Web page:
Really? This guy brought in his own parts for “reconditioning” and they charged him sales tax of 7.65%?  I bet his bill was about $200, so he had to pay about $15 in sales tax and he took the time to rate this shop one-star on a popular website.  He even said, “The quality was excellent”.

This guy failed to realize that most shops won’t even let him bring in his own parts.  The repair shops want to use their own parts, so it’s amazing this shop did that for him and then he pounds them online over sales tax?  Wow.  How many people won’t bother reading the actual review to realize that an unreasonable guy gave this long-term shop a one-star rating and they will miss out on using a really good shop for their service.  Once again, I take online reviews with a grain of salt because most of them are B.S.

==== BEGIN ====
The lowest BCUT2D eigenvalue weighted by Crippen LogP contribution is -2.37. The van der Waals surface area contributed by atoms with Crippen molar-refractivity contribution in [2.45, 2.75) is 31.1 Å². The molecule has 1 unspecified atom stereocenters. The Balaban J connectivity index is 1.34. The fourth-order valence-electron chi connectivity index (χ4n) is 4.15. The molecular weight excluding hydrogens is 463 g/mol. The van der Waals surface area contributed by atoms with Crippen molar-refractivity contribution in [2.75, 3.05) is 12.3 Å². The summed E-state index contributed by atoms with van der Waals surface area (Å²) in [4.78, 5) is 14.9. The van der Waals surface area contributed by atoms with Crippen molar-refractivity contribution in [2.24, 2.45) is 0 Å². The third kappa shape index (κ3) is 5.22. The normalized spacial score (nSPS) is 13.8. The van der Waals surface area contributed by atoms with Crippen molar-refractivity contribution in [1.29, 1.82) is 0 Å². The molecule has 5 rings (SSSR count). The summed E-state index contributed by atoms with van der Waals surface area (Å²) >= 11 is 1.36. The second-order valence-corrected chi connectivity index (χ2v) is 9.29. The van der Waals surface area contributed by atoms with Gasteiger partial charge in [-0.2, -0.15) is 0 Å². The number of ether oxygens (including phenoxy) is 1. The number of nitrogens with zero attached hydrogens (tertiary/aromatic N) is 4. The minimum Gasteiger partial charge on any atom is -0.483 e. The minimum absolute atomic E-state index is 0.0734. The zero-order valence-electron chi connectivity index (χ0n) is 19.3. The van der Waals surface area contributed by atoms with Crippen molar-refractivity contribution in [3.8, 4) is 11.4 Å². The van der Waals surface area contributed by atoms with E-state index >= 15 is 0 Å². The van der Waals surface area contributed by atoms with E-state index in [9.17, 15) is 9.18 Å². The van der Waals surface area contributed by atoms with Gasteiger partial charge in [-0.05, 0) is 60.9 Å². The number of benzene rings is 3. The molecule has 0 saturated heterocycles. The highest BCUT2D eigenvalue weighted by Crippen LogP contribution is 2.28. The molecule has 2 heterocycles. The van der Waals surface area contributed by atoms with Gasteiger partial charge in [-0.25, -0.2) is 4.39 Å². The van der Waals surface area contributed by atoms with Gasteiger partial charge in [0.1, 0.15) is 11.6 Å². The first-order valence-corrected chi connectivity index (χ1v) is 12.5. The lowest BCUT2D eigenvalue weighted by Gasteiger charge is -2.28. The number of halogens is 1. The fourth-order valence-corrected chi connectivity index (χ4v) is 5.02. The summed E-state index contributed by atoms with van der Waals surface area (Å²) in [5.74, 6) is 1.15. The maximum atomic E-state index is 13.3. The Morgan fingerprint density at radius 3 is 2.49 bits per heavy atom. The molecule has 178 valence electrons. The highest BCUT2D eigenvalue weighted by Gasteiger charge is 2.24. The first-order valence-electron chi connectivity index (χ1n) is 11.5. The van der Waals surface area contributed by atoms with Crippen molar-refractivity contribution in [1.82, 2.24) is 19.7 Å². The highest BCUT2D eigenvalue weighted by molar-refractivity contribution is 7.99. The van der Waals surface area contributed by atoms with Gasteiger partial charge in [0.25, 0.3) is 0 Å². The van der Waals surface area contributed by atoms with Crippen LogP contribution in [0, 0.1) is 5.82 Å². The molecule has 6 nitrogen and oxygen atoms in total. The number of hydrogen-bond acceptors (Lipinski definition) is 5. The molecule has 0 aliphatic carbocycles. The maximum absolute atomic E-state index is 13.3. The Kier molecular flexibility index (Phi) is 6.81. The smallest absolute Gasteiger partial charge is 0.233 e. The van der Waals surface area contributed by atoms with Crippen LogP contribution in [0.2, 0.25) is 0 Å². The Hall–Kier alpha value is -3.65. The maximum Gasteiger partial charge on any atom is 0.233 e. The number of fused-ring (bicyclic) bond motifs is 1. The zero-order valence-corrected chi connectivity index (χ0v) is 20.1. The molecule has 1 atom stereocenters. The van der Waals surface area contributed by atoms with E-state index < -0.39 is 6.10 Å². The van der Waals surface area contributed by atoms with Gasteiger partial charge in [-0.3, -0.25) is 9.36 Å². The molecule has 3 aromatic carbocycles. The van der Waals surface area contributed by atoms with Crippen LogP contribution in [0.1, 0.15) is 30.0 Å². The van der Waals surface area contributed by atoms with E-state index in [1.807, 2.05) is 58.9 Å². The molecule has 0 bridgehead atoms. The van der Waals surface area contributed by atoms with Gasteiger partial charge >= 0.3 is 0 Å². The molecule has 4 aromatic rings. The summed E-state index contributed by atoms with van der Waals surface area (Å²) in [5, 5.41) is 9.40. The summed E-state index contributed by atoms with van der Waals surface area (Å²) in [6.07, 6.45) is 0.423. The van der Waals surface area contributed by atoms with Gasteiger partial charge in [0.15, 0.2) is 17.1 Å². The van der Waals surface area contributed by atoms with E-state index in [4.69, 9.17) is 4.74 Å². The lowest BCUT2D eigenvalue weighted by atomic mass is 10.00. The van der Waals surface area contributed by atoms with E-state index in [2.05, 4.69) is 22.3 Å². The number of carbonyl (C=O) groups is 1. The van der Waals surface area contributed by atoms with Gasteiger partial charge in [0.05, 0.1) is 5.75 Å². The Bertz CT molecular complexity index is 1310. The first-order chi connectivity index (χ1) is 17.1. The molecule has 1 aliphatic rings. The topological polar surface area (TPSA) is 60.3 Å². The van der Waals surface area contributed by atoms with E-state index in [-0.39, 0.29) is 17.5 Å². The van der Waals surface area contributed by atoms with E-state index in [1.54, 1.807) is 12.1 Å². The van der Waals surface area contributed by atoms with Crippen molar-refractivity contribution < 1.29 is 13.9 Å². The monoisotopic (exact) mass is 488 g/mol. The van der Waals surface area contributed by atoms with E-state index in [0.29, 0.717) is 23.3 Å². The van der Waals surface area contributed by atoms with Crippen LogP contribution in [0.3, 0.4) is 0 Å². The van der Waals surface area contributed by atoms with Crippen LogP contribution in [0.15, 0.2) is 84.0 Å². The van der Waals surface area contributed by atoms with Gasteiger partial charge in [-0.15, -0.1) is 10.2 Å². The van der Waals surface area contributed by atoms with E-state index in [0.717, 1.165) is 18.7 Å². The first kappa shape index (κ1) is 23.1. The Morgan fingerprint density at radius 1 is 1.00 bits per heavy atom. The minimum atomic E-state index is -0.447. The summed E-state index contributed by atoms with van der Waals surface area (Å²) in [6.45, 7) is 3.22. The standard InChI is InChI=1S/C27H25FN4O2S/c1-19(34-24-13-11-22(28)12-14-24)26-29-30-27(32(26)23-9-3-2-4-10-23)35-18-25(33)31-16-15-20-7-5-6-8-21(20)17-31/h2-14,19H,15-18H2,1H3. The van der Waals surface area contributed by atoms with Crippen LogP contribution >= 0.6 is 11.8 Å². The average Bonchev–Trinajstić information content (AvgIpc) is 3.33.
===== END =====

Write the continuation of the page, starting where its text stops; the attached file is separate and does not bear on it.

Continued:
Let’s shift gears quickly and talk about one of my favorite things that you will see online today.  There are so many websites now telling people what they should be paying for a vehicle.  And most of the time it’s really comical.  I’m not going to mention the websites directly because I don’t need the heat from their lawyers, but you will know who they are.  The websites that tell you whether you are getting a fair market price or a value price or what the dealer price should be.

I ran an Internet company for three years before becoming The Cool Car Guy twelve years ago.  Guess how we made our money on the Internet?  We sold ads.  And the more visitors we would get to our site the more ads we could serve up and the more ads we served up the more money we made.  Do these sites actually sell cars?  No.  Do they really care if they tell you that you should be paying $25,000 for a $30,000 car?  No.  Why would they?  They have zero risk for giving you poor information.  It’s on the same level as fake news.